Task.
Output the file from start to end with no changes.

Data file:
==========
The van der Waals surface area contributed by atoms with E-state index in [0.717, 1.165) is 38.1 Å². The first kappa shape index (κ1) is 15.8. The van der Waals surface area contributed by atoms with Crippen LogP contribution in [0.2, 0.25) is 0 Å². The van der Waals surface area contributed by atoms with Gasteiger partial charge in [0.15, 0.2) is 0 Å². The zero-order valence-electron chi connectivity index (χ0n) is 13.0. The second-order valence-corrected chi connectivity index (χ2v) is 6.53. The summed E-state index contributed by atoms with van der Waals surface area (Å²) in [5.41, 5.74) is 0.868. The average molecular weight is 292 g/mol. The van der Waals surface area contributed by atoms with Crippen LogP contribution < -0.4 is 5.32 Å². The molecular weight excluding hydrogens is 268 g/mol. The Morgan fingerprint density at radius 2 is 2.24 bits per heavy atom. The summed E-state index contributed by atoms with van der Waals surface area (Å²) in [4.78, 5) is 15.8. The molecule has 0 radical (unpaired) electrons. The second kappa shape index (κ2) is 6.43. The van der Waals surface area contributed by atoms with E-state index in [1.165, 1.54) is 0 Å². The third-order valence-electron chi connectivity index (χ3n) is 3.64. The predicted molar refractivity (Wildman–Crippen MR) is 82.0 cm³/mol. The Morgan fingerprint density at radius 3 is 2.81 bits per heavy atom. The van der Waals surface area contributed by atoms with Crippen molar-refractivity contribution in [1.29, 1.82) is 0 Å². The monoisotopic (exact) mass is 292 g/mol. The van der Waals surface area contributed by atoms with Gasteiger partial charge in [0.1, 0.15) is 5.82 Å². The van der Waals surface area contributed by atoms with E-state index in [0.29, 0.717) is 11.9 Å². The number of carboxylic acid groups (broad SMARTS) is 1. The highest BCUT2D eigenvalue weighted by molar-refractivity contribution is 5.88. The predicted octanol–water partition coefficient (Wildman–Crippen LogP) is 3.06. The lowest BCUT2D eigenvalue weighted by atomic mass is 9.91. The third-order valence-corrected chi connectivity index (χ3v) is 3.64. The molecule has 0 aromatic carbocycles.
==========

The van der Waals surface area contributed by atoms with E-state index in [0.717, 1.165) is 38.1 Å². The first kappa shape index (κ1) is 15.8. The van der Waals surface area contributed by atoms with Crippen LogP contribution in [0.2, 0.25) is 0 Å². The van der Waals surface area contributed by atoms with Gasteiger partial charge in [0.15, 0.2) is 0 Å². The zero-order valence-electron chi connectivity index (χ0n) is 13.0. The second-order valence-corrected chi connectivity index (χ2v) is 6.53. The summed E-state index contributed by atoms with van der Waals surface area (Å²) in [5.41, 5.74) is 0.868. The average molecular weight is 292 g/mol. The van der Waals surface area contributed by atoms with Crippen LogP contribution < -0.4 is 5.32 Å². The molecular weight excluding hydrogens is 268 g/mol. The Morgan fingerprint density at radius 2 is 2.24 bits per heavy atom. The summed E-state index contributed by atoms with van der Waals surface area (Å²) in [4.78, 5) is 15.8. The molecule has 0 radical (unpaired) electrons. The second kappa shape index (κ2) is 6.43. The van der Waals surface area contributed by atoms with E-state index in [1.165, 1.54) is 0 Å². The third-order valence-electron chi connectivity index (χ3n) is 3.64. The predicted molar refractivity (Wildman–Crippen MR) is 82.0 cm³/mol. The Morgan fingerprint density at radius 3 is 2.81 bits per heavy atom. The van der Waals surface area contributed by atoms with Crippen molar-refractivity contribution in [1.29, 1.82) is 0 Å². The monoisotopic (exact) mass is 292 g/mol. The van der Waals surface area contributed by atoms with Gasteiger partial charge in [0.1, 0.15) is 5.82 Å². The van der Waals surface area contributed by atoms with E-state index in [0.29, 0.717) is 11.9 Å². The number of carboxylic acid groups (broad SMARTS) is 1. The highest BCUT2D eigenvalue weighted by molar-refractivity contribution is 5.88. The predicted octanol–water partition coefficient (Wildman–Crippen LogP) is 3.06. The lowest BCUT2D eigenvalue weighted by atomic mass is 9.91. The third-order valence-corrected chi connectivity index (χ3v) is 3.64. The molecule has 0 aromatic carbocycles.